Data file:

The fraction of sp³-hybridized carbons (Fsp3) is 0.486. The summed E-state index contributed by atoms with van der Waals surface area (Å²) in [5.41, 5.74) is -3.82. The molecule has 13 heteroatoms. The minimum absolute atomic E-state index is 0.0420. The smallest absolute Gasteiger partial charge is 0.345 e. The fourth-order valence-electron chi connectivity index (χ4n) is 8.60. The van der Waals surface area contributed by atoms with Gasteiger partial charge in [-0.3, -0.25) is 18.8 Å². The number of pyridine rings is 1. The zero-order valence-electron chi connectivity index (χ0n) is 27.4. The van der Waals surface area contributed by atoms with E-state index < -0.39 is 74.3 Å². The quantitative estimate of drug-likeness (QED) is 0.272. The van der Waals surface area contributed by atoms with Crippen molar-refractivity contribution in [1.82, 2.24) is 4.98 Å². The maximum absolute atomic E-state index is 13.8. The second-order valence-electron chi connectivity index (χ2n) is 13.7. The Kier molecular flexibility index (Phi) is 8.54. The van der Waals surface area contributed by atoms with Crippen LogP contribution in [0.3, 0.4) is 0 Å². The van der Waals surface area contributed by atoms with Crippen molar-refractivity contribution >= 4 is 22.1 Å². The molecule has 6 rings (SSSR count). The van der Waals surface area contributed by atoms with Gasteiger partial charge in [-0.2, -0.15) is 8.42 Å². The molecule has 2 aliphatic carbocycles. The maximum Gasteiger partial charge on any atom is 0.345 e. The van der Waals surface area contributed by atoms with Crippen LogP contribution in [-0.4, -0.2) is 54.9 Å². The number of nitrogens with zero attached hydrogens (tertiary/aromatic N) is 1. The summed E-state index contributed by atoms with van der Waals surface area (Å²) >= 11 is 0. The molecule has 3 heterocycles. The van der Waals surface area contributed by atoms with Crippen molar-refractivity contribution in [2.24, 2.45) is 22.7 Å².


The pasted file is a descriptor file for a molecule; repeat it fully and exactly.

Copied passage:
The fraction of sp³-hybridized carbons (Fsp3) is 0.486. The summed E-state index contributed by atoms with van der Waals surface area (Å²) in [5.41, 5.74) is -3.82. The molecule has 13 heteroatoms. The minimum absolute atomic E-state index is 0.0420. The smallest absolute Gasteiger partial charge is 0.345 e. The fourth-order valence-electron chi connectivity index (χ4n) is 8.60. The van der Waals surface area contributed by atoms with Gasteiger partial charge in [-0.3, -0.25) is 18.8 Å². The number of pyridine rings is 1. The zero-order valence-electron chi connectivity index (χ0n) is 27.4. The van der Waals surface area contributed by atoms with E-state index < -0.39 is 74.3 Å². The quantitative estimate of drug-likeness (QED) is 0.272. The van der Waals surface area contributed by atoms with Crippen molar-refractivity contribution in [1.82, 2.24) is 4.98 Å². The maximum absolute atomic E-state index is 13.8. The second-order valence-electron chi connectivity index (χ2n) is 13.7. The Kier molecular flexibility index (Phi) is 8.54. The van der Waals surface area contributed by atoms with Crippen LogP contribution in [0.3, 0.4) is 0 Å². The van der Waals surface area contributed by atoms with Crippen molar-refractivity contribution >= 4 is 22.1 Å². The molecule has 6 rings (SSSR count). The van der Waals surface area contributed by atoms with Gasteiger partial charge in [-0.2, -0.15) is 8.42 Å². The molecule has 2 aliphatic carbocycles. The maximum Gasteiger partial charge on any atom is 0.345 e. The van der Waals surface area contributed by atoms with Crippen LogP contribution in [-0.4, -0.2) is 54.9 Å². The number of nitrogens with zero attached hydrogens (tertiary/aromatic N) is 1. The summed E-state index contributed by atoms with van der Waals surface area (Å²) >= 11 is 0. The molecule has 3 heterocycles. The van der Waals surface area contributed by atoms with Crippen molar-refractivity contribution in [2.24, 2.45) is 22.7 Å².